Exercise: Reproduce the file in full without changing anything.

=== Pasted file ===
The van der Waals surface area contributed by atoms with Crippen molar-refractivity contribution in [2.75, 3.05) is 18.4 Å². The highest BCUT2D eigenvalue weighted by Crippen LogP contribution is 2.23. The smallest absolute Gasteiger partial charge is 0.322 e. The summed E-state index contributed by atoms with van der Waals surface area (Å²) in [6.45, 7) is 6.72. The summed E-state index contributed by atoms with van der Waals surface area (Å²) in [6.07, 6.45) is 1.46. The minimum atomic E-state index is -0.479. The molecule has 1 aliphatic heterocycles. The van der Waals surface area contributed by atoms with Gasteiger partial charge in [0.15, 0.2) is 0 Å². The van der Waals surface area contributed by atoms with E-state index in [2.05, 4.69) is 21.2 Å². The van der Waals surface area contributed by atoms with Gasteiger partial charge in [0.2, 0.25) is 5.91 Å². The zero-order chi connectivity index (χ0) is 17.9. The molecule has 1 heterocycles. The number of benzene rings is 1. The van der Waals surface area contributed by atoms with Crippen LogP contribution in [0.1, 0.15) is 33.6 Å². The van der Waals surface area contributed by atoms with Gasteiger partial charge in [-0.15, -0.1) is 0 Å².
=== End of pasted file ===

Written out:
The van der Waals surface area contributed by atoms with Crippen molar-refractivity contribution in [2.75, 3.05) is 18.4 Å². The highest BCUT2D eigenvalue weighted by Crippen LogP contribution is 2.23. The smallest absolute Gasteiger partial charge is 0.322 e. The summed E-state index contributed by atoms with van der Waals surface area (Å²) in [6.45, 7) is 6.72. The summed E-state index contributed by atoms with van der Waals surface area (Å²) in [6.07, 6.45) is 1.46. The minimum atomic E-state index is -0.479. The molecule has 1 aliphatic heterocycles. The van der Waals surface area contributed by atoms with Gasteiger partial charge in [0.15, 0.2) is 0 Å². The van der Waals surface area contributed by atoms with E-state index in [2.05, 4.69) is 21.2 Å². The van der Waals surface area contributed by atoms with Gasteiger partial charge in [0.2, 0.25) is 5.91 Å². The zero-order chi connectivity index (χ0) is 17.9. The molecule has 1 heterocycles. The number of benzene rings is 1. The van der Waals surface area contributed by atoms with Crippen LogP contribution in [0.1, 0.15) is 33.6 Å². The van der Waals surface area contributed by atoms with Gasteiger partial charge in [-0.15, -0.1) is 0 Å².